Processor‚Äôs flip flops undermining program‚Äôs credibility says Waste Check
By Belle Hatfield
Businesses and institutions have been facing more confusion over how to manage their recyclables. Earlier this fall Scotia Recycling Ltd.‚Äôs Yarmouth plant instituted new rules for how the commercial recyclables accepted there have to be sorted.
The changes caught Waste Check, the regional body that manages education and compliance, unawares. They only found out about the changes after they began fielding calls from confused businesses.
© belle Hatfield photo
Yarmouth County Solid Waste Management Authority chair Guy Surette
It took five weeks, and interventions from the Yarmouth County Solid Waste Management Authority, to have the new compliance orders reversed.
The issue was raised last week at a waste authority meeting.
‚ÄúI‚Äôm concerned about this,‚ÄĚ said authority chair Guy Surette. ‚ÄúAll of sudden there are new rules, we have to make it easier for Scotia Recycling, and then the first thing it‚Äôs put back the way it was.‚ÄĚ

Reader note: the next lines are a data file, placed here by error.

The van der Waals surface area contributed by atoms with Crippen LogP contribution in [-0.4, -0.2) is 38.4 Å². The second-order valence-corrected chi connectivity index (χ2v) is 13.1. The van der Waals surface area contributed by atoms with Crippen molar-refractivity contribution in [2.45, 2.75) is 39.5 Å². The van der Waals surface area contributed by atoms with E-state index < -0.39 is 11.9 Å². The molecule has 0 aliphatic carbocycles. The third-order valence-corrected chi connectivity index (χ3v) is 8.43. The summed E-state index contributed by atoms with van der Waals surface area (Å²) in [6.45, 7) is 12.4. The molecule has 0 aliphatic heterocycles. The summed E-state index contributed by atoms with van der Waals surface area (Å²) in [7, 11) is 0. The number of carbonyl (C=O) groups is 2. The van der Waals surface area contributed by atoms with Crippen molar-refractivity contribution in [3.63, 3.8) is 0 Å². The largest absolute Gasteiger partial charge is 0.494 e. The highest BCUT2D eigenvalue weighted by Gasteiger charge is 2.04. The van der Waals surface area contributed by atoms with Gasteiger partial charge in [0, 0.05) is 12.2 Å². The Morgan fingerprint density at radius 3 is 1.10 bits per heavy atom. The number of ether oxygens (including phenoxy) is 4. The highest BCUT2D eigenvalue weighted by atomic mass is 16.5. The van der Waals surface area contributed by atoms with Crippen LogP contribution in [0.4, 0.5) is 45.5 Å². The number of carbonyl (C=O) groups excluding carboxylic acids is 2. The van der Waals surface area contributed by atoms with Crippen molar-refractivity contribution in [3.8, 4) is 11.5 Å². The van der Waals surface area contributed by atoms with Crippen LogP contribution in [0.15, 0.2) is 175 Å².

Waste Check general manager Gus Green said the flip-flops were damaging relations between Waste Check and the commercial clients with which it is working to establish responsible waste diversion programs.
‚ÄúIt undermines everybody‚Äôs credibility,‚ÄĚ he said.
The solid waste group wants another meeting with Scotia Recycling Ltd.‚Äôs president.
A committee representing the authority met with Dwight Whynot last winter after the Yarmouth plant stopped accepting recyclables from individual businesses and small commercial haulers.
That decision prompted the waste authority to set up a temporary site for recyclables at the waste park on the Hardscratch Road.
Company president Dwight Whynot said then that the issue was contaminated material in the blue bags. The situation was concluded to the waste authority‚Äôs satisfaction when the company pledged to accept recyclables at the facility from area business owners and small contractors as long as the bags were not contaminated.